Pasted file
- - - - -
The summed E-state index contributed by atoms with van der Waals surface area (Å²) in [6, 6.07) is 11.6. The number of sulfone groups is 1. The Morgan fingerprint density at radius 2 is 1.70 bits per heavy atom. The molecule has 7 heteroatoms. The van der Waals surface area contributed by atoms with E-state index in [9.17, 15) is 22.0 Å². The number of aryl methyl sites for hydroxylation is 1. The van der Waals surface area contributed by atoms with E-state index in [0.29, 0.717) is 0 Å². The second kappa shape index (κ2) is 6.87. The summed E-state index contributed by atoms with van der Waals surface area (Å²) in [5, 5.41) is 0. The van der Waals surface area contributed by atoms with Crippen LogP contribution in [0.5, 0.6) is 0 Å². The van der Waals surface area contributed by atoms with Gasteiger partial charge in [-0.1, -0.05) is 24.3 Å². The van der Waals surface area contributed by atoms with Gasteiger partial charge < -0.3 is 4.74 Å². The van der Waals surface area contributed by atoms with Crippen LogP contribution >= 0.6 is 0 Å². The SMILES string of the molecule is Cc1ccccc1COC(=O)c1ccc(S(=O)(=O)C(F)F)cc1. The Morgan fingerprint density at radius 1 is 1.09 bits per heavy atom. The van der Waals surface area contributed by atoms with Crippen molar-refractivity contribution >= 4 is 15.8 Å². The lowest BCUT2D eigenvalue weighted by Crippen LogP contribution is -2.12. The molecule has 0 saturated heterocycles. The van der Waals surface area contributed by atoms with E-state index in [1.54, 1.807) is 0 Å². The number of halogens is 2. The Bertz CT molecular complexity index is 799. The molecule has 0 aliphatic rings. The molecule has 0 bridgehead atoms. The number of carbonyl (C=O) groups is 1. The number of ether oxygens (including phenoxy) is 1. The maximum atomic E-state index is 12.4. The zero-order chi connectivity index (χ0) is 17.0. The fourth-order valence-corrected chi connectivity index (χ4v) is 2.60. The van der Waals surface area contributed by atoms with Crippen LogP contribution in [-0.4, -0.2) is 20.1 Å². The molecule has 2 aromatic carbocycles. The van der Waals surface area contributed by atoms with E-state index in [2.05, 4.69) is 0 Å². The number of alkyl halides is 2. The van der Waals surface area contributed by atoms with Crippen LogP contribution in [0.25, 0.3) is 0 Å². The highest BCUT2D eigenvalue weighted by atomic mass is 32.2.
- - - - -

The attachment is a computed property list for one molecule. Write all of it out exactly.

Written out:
The summed E-state index contributed by atoms with van der Waals surface area (Å²) in [6, 6.07) is 11.6. The number of sulfone groups is 1. The Morgan fingerprint density at radius 2 is 1.70 bits per heavy atom. The molecule has 7 heteroatoms. The van der Waals surface area contributed by atoms with E-state index in [9.17, 15) is 22.0 Å². The number of aryl methyl sites for hydroxylation is 1. The van der Waals surface area contributed by atoms with E-state index in [0.29, 0.717) is 0 Å². The second kappa shape index (κ2) is 6.87. The summed E-state index contributed by atoms with van der Waals surface area (Å²) in [5, 5.41) is 0. The van der Waals surface area contributed by atoms with Crippen LogP contribution in [0.5, 0.6) is 0 Å². The van der Waals surface area contributed by atoms with Gasteiger partial charge in [-0.1, -0.05) is 24.3 Å². The van der Waals surface area contributed by atoms with Gasteiger partial charge < -0.3 is 4.74 Å². The van der Waals surface area contributed by atoms with Crippen LogP contribution >= 0.6 is 0 Å². The SMILES string of the molecule is Cc1ccccc1COC(=O)c1ccc(S(=O)(=O)C(F)F)cc1. The Morgan fingerprint density at radius 1 is 1.09 bits per heavy atom. The van der Waals surface area contributed by atoms with Crippen molar-refractivity contribution >= 4 is 15.8 Å². The lowest BCUT2D eigenvalue weighted by Crippen LogP contribution is -2.12. The molecule has 0 saturated heterocycles. The van der Waals surface area contributed by atoms with E-state index in [1.54, 1.807) is 0 Å². The number of halogens is 2. The Bertz CT molecular complexity index is 799. The molecule has 0 aliphatic rings. The molecule has 0 bridgehead atoms. The number of carbonyl (C=O) groups is 1. The number of ether oxygens (including phenoxy) is 1. The maximum atomic E-state index is 12.4. The zero-order chi connectivity index (χ0) is 17.0. The fourth-order valence-corrected chi connectivity index (χ4v) is 2.60. The van der Waals surface area contributed by atoms with Crippen LogP contribution in [-0.4, -0.2) is 20.1 Å². The molecule has 2 aromatic carbocycles. The van der Waals surface area contributed by atoms with E-state index in [2.05, 4.69) is 0 Å². The number of alkyl halides is 2. The van der Waals surface area contributed by atoms with Crippen LogP contribution in [0.25, 0.3) is 0 Å². The highest BCUT2D eigenvalue weighted by atomic mass is 32.2.